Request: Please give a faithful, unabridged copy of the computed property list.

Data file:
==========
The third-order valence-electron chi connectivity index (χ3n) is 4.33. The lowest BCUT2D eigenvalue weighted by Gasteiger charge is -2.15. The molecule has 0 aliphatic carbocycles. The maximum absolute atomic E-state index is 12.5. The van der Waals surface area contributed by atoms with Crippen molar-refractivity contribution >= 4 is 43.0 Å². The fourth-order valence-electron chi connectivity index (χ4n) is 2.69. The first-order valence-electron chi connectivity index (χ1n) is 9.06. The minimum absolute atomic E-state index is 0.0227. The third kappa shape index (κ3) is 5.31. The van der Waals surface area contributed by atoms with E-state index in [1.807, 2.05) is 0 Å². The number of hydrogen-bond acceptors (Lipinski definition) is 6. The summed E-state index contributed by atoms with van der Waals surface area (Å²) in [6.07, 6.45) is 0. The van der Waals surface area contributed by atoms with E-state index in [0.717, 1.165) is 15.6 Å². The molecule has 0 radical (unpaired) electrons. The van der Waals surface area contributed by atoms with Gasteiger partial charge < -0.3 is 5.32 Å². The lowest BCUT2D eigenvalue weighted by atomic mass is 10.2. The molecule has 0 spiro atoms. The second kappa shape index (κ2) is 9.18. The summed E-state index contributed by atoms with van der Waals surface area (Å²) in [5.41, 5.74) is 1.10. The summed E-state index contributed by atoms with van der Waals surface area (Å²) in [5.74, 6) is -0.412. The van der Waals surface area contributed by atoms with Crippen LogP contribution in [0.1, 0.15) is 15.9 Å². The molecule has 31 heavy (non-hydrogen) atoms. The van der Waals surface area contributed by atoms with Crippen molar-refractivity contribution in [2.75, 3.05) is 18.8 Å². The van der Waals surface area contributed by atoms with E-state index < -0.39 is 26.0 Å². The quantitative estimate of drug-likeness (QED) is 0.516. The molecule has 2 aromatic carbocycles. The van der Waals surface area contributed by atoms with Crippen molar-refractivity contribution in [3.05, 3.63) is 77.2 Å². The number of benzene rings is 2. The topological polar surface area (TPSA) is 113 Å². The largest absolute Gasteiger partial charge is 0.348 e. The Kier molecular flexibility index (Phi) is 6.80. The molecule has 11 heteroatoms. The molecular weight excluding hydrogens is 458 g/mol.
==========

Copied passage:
The third-order valence-electron chi connectivity index (χ3n) is 4.33. The lowest BCUT2D eigenvalue weighted by Gasteiger charge is -2.15. The molecule has 0 aliphatic carbocycles. The maximum absolute atomic E-state index is 12.5. The van der Waals surface area contributed by atoms with Crippen molar-refractivity contribution >= 4 is 43.0 Å². The fourth-order valence-electron chi connectivity index (χ4n) is 2.69. The first-order valence-electron chi connectivity index (χ1n) is 9.06. The minimum absolute atomic E-state index is 0.0227. The third kappa shape index (κ3) is 5.31. The van der Waals surface area contributed by atoms with E-state index in [1.807, 2.05) is 0 Å². The number of hydrogen-bond acceptors (Lipinski definition) is 6. The summed E-state index contributed by atoms with van der Waals surface area (Å²) in [6.07, 6.45) is 0. The van der Waals surface area contributed by atoms with E-state index in [0.717, 1.165) is 15.6 Å². The molecule has 0 radical (unpaired) electrons. The van der Waals surface area contributed by atoms with Gasteiger partial charge < -0.3 is 5.32 Å². The lowest BCUT2D eigenvalue weighted by atomic mass is 10.2. The molecule has 0 spiro atoms. The second kappa shape index (κ2) is 9.18. The summed E-state index contributed by atoms with van der Waals surface area (Å²) in [5.41, 5.74) is 1.10. The summed E-state index contributed by atoms with van der Waals surface area (Å²) in [5.74, 6) is -0.412. The van der Waals surface area contributed by atoms with Crippen LogP contribution in [0.1, 0.15) is 15.9 Å². The molecule has 31 heavy (non-hydrogen) atoms. The van der Waals surface area contributed by atoms with Crippen molar-refractivity contribution in [2.75, 3.05) is 18.8 Å². The van der Waals surface area contributed by atoms with E-state index < -0.39 is 26.0 Å². The quantitative estimate of drug-likeness (QED) is 0.516. The molecule has 2 aromatic carbocycles. The van der Waals surface area contributed by atoms with Crippen molar-refractivity contribution in [3.05, 3.63) is 77.2 Å². The number of benzene rings is 2. The topological polar surface area (TPSA) is 113 Å². The largest absolute Gasteiger partial charge is 0.348 e. The Kier molecular flexibility index (Phi) is 6.80. The molecule has 11 heteroatoms. The molecular weight excluding hydrogens is 458 g/mol.